Evaluating High-Variance Leaves as Uncertainty Measure for Random Forest Regression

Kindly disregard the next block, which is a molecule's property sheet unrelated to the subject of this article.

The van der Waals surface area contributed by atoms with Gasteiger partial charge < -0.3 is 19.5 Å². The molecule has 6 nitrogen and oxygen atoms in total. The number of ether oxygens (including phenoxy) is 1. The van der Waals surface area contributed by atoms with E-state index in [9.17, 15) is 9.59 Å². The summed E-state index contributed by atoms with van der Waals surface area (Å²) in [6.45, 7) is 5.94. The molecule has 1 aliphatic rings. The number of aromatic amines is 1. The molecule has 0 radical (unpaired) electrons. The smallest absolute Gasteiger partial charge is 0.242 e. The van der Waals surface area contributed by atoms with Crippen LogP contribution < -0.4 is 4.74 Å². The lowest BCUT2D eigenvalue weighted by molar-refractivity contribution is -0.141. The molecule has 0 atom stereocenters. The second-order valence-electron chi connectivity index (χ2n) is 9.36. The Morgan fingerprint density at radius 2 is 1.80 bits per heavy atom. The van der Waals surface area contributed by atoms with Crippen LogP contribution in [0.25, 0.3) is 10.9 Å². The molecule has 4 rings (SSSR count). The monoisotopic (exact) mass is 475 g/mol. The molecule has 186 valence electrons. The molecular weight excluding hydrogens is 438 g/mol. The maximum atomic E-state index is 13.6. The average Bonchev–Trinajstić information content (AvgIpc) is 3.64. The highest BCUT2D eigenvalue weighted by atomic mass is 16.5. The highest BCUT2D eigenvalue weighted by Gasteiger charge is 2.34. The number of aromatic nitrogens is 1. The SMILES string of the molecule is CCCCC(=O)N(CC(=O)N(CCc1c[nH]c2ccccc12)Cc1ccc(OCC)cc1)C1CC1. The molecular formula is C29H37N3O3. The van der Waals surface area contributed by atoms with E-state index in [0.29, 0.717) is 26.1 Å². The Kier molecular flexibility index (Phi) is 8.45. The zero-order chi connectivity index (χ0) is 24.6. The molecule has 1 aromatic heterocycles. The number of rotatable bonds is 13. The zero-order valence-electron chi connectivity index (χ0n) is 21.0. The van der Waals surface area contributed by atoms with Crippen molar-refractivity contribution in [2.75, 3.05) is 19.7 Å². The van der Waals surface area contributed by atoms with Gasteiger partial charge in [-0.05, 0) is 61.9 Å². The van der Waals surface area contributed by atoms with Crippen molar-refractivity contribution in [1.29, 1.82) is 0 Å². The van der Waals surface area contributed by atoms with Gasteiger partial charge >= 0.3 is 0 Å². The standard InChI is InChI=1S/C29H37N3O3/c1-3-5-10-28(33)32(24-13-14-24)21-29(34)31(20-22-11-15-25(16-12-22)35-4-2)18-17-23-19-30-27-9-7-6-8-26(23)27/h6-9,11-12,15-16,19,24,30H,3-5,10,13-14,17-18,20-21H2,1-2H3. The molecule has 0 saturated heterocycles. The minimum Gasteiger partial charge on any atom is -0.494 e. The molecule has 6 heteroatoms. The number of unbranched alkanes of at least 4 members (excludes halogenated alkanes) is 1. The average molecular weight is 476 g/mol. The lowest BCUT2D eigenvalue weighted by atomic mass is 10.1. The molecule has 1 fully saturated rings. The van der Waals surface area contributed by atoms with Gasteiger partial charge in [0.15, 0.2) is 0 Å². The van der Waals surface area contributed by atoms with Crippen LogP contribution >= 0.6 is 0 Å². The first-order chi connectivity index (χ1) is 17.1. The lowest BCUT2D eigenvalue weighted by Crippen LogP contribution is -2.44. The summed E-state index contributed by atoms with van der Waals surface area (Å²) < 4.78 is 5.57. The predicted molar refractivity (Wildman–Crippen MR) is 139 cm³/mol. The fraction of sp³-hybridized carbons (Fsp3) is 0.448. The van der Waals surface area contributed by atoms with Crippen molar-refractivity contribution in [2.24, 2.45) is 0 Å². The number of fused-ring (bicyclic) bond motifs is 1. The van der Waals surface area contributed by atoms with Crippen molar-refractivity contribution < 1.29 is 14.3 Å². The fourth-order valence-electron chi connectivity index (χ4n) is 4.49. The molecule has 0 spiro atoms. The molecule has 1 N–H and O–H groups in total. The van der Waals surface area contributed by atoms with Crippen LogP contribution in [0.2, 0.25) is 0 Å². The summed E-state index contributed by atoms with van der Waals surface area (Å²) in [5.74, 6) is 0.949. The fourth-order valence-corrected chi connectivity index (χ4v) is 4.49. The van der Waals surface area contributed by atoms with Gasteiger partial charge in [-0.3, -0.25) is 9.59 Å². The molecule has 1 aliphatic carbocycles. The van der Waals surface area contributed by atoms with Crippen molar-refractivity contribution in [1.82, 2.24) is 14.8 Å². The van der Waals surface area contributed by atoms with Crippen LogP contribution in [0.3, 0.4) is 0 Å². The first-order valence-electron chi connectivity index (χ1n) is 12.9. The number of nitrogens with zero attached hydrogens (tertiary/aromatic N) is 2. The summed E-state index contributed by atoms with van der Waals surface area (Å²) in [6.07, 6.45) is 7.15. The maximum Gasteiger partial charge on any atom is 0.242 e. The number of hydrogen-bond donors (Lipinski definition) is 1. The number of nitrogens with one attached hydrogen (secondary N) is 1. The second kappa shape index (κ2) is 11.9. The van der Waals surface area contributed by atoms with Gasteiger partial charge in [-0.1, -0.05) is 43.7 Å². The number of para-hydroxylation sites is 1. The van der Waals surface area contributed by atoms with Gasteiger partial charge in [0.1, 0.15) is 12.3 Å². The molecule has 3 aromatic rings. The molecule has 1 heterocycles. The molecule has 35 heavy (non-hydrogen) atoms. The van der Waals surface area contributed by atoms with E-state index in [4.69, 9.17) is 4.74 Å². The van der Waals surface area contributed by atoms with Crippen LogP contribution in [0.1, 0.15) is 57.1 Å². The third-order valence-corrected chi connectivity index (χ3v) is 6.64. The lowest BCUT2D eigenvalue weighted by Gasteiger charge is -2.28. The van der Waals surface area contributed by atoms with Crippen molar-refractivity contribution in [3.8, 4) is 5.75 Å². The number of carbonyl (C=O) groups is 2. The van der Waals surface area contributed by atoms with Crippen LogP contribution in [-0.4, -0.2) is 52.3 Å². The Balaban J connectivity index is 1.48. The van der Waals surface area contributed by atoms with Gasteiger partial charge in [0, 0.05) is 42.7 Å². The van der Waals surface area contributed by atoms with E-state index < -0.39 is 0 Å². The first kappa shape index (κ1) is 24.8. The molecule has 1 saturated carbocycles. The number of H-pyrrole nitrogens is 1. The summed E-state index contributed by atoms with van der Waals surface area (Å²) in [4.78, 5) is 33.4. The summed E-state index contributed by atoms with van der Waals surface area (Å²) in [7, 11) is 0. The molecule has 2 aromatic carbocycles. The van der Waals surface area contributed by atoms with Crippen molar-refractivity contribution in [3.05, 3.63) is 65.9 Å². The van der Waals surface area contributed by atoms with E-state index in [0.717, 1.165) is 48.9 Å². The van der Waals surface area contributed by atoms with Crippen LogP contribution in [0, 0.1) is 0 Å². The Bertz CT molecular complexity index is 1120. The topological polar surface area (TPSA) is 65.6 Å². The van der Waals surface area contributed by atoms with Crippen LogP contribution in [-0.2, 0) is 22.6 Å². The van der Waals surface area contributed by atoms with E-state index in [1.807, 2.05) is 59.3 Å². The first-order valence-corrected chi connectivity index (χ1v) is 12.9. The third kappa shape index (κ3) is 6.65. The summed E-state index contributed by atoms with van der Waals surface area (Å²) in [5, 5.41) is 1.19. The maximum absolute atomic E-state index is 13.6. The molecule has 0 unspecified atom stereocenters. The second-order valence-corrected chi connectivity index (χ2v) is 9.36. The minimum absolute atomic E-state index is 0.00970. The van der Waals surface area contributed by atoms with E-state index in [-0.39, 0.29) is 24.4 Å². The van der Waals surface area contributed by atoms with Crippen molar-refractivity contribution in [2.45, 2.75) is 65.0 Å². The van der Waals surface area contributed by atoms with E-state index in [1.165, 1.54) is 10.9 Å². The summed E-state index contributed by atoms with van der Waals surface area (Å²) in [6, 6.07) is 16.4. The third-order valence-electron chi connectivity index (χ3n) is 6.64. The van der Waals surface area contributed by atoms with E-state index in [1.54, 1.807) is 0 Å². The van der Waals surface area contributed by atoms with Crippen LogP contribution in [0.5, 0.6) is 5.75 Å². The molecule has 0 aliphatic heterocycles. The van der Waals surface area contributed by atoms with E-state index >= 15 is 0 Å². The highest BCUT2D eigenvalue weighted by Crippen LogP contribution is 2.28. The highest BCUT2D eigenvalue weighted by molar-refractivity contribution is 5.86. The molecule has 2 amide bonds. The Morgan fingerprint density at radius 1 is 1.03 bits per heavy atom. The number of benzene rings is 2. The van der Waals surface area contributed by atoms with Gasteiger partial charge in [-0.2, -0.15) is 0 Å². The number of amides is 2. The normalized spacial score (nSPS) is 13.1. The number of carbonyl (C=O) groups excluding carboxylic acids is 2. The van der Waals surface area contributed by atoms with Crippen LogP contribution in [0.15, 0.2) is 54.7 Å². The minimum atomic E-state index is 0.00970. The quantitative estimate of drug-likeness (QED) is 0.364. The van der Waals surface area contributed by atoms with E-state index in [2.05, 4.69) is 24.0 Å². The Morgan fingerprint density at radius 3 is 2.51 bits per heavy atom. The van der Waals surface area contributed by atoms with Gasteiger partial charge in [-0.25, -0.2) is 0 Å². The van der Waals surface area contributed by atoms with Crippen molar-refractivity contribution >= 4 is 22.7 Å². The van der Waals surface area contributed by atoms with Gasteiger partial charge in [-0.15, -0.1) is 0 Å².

Uncertainty measures estimate the reliability of a predictive model. Especially in the field of molecular property prediction as part of drug design, model reliability is crucial. Besides other techniques, Random Forests have a long tradition in machine learning related to chemoinformatics and are widely used. Random Forests consist of an ensemble of individual regression models, namely, decision trees and, therefore, provide an uncertainty measure already by construction. Regarding the disagreement of single-model predictions, a narrower distribution of predictions is interpreted as a higher reliability. The standard deviation of the decision tree ensemble predictions is the default uncertainty measure for Random Forests. Due to the increasing application of machine learning in drug design, there is a constant search for novel uncertainty measures that, ideally, outperform classical uncertainty criteria. When analyzing Random Forests, it appears obvious to consider the variance of the dependent variables within each terminal decision tree leaf to obtain predictive uncertainties. Hereby, predictions that arise from more leaves of high variance are considered less reliable. Expectedly, the number of such high-variance leaves yields a reasonable uncertainty measure. Depending on the dataset, it can also outperform ensemble uncertainties. However, small-scale comparisons, i.e., considering only a few datasets, are insufficient, since they are more prone to chance correlations. Therefore, large-scale estimations are required to make general claims about the performance of uncertainty measures. On several chemoinformatic regression datasets, high-variance leaves are compared to the standard deviation of ensemble predictions. It turns out that high-variance leaf uncertainty is meaningful, not superior to the default ensemble standard deviation. A brief possible explanation is offered.